“Here’s something that relates to To Fetch A Thief,” Spence says. “The Philippine coastguard raided an animal-smuggling boat and seized a critically-endangered parrot, the red-vented cockatoo.”
“Remember that parrot scene in Dog On It?” Admin says.
“This one?” says Spence:
She opened the door, we went in and there was the bird, perched in a cage that dangled from the ceiling.
“Che-et.” Bernie spoke my name in a stretched out way he used when he had a concern about what might be coming next. And sure, because of my leaping ability – I’d been the best leaper in K-9 class, which had led to all the trouble in a way I couldn’t remember exactly, although blood was involved – how could I not wonder a bit about certain possibilities? But I wasn’t about to find out now, was I? We were on the job. Thump thump. “Good boy.”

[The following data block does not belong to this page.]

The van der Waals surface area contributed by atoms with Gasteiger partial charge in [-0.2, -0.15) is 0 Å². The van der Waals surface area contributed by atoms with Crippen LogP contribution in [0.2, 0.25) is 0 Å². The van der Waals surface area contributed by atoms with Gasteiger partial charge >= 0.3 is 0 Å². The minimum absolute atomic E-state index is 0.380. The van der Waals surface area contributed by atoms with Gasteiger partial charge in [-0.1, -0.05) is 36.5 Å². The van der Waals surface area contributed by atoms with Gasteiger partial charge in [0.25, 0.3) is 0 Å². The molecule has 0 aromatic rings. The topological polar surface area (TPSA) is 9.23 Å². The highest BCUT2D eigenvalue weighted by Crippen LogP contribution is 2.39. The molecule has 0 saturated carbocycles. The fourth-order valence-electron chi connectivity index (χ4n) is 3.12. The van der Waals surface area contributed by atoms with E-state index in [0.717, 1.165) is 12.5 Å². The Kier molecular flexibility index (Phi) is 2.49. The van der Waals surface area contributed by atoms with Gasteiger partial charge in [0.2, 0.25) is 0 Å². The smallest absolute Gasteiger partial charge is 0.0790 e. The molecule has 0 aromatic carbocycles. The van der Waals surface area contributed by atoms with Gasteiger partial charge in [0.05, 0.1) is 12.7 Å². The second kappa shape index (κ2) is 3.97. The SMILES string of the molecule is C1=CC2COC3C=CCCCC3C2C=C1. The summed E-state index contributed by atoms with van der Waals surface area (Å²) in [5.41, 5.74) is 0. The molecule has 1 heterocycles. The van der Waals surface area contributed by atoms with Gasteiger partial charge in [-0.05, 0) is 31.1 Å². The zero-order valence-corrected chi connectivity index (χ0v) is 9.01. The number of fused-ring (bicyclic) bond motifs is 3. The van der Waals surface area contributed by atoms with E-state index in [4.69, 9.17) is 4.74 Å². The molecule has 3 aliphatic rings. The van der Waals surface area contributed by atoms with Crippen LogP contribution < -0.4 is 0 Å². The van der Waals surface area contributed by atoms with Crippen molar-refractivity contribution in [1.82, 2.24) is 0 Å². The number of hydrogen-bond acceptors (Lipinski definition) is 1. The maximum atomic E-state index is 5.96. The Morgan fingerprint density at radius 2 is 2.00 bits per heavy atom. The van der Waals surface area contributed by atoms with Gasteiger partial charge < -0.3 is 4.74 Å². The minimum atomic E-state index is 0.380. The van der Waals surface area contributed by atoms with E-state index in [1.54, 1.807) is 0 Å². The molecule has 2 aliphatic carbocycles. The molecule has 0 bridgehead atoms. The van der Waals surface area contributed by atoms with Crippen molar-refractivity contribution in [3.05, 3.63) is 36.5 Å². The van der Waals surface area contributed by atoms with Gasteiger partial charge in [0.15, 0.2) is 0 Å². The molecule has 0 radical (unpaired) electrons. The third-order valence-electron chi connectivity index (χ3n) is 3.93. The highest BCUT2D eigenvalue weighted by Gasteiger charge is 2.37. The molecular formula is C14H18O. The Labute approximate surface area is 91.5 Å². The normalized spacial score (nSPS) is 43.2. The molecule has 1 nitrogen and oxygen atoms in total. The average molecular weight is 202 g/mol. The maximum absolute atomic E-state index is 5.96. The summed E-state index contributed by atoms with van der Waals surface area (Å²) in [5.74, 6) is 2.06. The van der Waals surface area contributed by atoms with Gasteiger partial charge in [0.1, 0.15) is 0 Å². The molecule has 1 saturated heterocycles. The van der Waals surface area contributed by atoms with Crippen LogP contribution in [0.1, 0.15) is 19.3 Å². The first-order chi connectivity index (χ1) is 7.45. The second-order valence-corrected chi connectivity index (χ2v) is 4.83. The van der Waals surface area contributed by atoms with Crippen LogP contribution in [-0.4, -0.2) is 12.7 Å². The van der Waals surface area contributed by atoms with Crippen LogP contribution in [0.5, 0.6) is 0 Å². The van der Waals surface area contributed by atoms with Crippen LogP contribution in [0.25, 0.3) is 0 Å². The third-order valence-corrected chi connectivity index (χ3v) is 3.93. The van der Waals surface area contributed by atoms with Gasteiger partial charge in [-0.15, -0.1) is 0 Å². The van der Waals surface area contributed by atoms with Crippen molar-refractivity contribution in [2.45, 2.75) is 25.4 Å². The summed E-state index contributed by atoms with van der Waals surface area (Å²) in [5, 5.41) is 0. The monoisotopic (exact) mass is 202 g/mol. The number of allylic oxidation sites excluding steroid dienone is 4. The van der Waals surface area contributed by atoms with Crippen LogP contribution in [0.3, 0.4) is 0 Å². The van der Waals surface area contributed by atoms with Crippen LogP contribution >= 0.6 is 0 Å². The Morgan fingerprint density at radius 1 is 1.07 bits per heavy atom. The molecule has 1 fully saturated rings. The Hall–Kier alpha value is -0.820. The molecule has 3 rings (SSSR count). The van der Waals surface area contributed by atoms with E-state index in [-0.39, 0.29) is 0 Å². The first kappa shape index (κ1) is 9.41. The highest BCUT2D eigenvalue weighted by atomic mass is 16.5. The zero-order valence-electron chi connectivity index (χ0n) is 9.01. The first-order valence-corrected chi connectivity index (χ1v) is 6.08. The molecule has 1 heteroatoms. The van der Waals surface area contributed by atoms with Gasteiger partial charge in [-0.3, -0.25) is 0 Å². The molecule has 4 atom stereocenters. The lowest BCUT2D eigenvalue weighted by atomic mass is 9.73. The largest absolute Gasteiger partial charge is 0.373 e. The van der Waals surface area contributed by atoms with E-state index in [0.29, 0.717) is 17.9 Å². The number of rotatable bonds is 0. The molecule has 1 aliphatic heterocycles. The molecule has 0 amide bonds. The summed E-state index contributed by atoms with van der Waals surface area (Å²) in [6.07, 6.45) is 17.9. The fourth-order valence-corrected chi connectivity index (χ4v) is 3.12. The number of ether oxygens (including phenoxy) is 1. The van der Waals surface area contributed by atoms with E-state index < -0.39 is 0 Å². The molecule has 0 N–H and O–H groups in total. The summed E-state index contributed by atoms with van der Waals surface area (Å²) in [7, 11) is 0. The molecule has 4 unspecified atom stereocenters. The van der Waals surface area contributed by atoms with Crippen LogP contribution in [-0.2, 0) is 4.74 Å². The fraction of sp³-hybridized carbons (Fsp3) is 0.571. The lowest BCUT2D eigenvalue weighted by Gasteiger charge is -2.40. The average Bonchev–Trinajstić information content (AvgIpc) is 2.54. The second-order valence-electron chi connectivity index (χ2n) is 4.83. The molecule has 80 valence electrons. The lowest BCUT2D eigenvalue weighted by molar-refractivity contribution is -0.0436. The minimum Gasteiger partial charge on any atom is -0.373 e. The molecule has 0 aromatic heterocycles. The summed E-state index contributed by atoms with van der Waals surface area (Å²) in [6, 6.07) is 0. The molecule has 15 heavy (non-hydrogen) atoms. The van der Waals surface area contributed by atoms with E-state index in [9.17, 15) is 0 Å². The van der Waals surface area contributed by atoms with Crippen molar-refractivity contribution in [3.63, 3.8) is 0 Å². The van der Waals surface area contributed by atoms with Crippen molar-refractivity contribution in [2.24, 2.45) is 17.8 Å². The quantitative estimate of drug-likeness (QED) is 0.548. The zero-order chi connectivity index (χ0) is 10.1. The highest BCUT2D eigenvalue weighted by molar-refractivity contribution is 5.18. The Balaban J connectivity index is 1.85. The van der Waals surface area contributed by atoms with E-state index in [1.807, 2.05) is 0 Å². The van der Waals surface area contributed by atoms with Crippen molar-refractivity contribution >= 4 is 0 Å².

The bird – green with scaly yellow legs and feet and a weird spiky comb on the top of its head – made a horrible croaking noise.
“Hear that?” said Cynthia.
“He said, ‘Madison rocks.’ She taught him. He can say other things, too.”
Whoa. Cynthia was claiming that he – this beady-eyed inmate – could talk? I didn’t buy it.
“His name’s Cap’n Crunch.”
Cap’n Crunch bobbed his head back and forth, an ugly, lizard-like motion, and made the horrible croaking noise again. It ended in a high-pitched squeak that hurt my ears. One glance at Bernie and I knew he wasn’t hearing that squeak. Bernie missed some things, true, but you had to admire him: he never let his handicaps get him down.
“What else can he say?”
Oh, Bernie, please.
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